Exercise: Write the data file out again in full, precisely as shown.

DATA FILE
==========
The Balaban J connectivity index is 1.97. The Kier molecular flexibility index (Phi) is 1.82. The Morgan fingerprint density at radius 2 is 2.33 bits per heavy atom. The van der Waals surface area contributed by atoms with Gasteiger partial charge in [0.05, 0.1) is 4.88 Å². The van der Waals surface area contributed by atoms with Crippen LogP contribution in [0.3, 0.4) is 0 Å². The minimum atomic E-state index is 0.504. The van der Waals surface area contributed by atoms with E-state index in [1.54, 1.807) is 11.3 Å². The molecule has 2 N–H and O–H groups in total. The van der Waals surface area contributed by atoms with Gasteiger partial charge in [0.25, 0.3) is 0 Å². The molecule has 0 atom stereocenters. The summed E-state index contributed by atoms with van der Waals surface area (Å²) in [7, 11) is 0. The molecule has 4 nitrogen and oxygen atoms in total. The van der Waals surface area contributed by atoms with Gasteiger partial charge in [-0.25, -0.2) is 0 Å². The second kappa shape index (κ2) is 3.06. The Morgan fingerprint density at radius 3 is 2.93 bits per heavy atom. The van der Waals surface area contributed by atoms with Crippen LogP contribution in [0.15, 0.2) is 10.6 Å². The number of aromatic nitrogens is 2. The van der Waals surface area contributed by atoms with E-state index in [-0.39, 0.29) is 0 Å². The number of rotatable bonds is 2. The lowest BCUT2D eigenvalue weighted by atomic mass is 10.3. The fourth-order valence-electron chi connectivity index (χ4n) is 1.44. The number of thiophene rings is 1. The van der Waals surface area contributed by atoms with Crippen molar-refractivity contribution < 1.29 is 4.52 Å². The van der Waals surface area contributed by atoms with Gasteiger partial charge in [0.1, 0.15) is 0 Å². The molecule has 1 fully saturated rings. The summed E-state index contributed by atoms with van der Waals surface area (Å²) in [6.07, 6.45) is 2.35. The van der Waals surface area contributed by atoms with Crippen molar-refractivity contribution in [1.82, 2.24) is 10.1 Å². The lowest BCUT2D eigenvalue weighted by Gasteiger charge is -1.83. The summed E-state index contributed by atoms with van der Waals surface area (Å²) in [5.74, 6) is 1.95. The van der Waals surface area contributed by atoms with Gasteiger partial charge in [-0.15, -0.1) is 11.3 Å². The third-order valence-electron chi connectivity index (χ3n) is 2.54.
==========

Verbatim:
The Balaban J connectivity index is 1.97. The Kier molecular flexibility index (Phi) is 1.82. The Morgan fingerprint density at radius 2 is 2.33 bits per heavy atom. The van der Waals surface area contributed by atoms with Gasteiger partial charge in [0.05, 0.1) is 4.88 Å². The van der Waals surface area contributed by atoms with Crippen LogP contribution in [0.3, 0.4) is 0 Å². The minimum atomic E-state index is 0.504. The van der Waals surface area contributed by atoms with E-state index in [1.54, 1.807) is 11.3 Å². The molecule has 2 N–H and O–H groups in total. The van der Waals surface area contributed by atoms with Gasteiger partial charge in [0.25, 0.3) is 0 Å². The molecule has 0 atom stereocenters. The summed E-state index contributed by atoms with van der Waals surface area (Å²) in [7, 11) is 0. The molecule has 4 nitrogen and oxygen atoms in total. The van der Waals surface area contributed by atoms with Gasteiger partial charge in [-0.25, -0.2) is 0 Å². The second kappa shape index (κ2) is 3.06. The Morgan fingerprint density at radius 3 is 2.93 bits per heavy atom. The van der Waals surface area contributed by atoms with Crippen LogP contribution in [0.15, 0.2) is 10.6 Å². The number of aromatic nitrogens is 2. The van der Waals surface area contributed by atoms with E-state index in [-0.39, 0.29) is 0 Å². The number of rotatable bonds is 2. The lowest BCUT2D eigenvalue weighted by atomic mass is 10.3. The fourth-order valence-electron chi connectivity index (χ4n) is 1.44. The number of thiophene rings is 1. The van der Waals surface area contributed by atoms with Crippen molar-refractivity contribution < 1.29 is 4.52 Å². The van der Waals surface area contributed by atoms with Gasteiger partial charge in [0.1, 0.15) is 0 Å². The molecule has 1 fully saturated rings. The summed E-state index contributed by atoms with van der Waals surface area (Å²) in [6.07, 6.45) is 2.35. The van der Waals surface area contributed by atoms with Crippen molar-refractivity contribution in [1.82, 2.24) is 10.1 Å². The lowest BCUT2D eigenvalue weighted by Gasteiger charge is -1.83. The summed E-state index contributed by atoms with van der Waals surface area (Å²) in [5.74, 6) is 1.95. The van der Waals surface area contributed by atoms with Gasteiger partial charge in [-0.15, -0.1) is 11.3 Å². The third-order valence-electron chi connectivity index (χ3n) is 2.54.